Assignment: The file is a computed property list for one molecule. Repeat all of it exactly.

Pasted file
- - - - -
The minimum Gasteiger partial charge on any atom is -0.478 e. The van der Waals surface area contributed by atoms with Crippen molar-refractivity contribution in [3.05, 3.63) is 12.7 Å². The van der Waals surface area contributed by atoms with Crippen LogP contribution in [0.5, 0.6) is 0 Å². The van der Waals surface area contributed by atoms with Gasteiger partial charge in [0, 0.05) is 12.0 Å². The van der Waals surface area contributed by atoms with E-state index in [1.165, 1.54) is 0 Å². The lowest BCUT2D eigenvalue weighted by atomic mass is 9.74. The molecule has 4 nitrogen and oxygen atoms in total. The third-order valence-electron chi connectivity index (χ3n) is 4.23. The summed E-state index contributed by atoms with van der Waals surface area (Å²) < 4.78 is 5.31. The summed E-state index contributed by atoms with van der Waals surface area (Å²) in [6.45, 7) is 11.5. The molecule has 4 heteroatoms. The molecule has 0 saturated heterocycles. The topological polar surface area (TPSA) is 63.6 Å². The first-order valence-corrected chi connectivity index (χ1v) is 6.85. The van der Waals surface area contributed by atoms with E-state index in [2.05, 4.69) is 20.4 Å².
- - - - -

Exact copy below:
The minimum Gasteiger partial charge on any atom is -0.478 e. The van der Waals surface area contributed by atoms with Crippen molar-refractivity contribution in [3.05, 3.63) is 12.7 Å². The van der Waals surface area contributed by atoms with Crippen LogP contribution in [0.5, 0.6) is 0 Å². The van der Waals surface area contributed by atoms with Gasteiger partial charge in [0, 0.05) is 12.0 Å². The van der Waals surface area contributed by atoms with E-state index in [1.165, 1.54) is 0 Å². The lowest BCUT2D eigenvalue weighted by atomic mass is 9.74. The molecule has 4 nitrogen and oxygen atoms in total. The third-order valence-electron chi connectivity index (χ3n) is 4.23. The summed E-state index contributed by atoms with van der Waals surface area (Å²) < 4.78 is 5.31. The summed E-state index contributed by atoms with van der Waals surface area (Å²) in [6.45, 7) is 11.5. The molecule has 4 heteroatoms. The molecule has 0 saturated heterocycles. The topological polar surface area (TPSA) is 63.6 Å². The first-order valence-corrected chi connectivity index (χ1v) is 6.85. The van der Waals surface area contributed by atoms with E-state index in [2.05, 4.69) is 20.4 Å².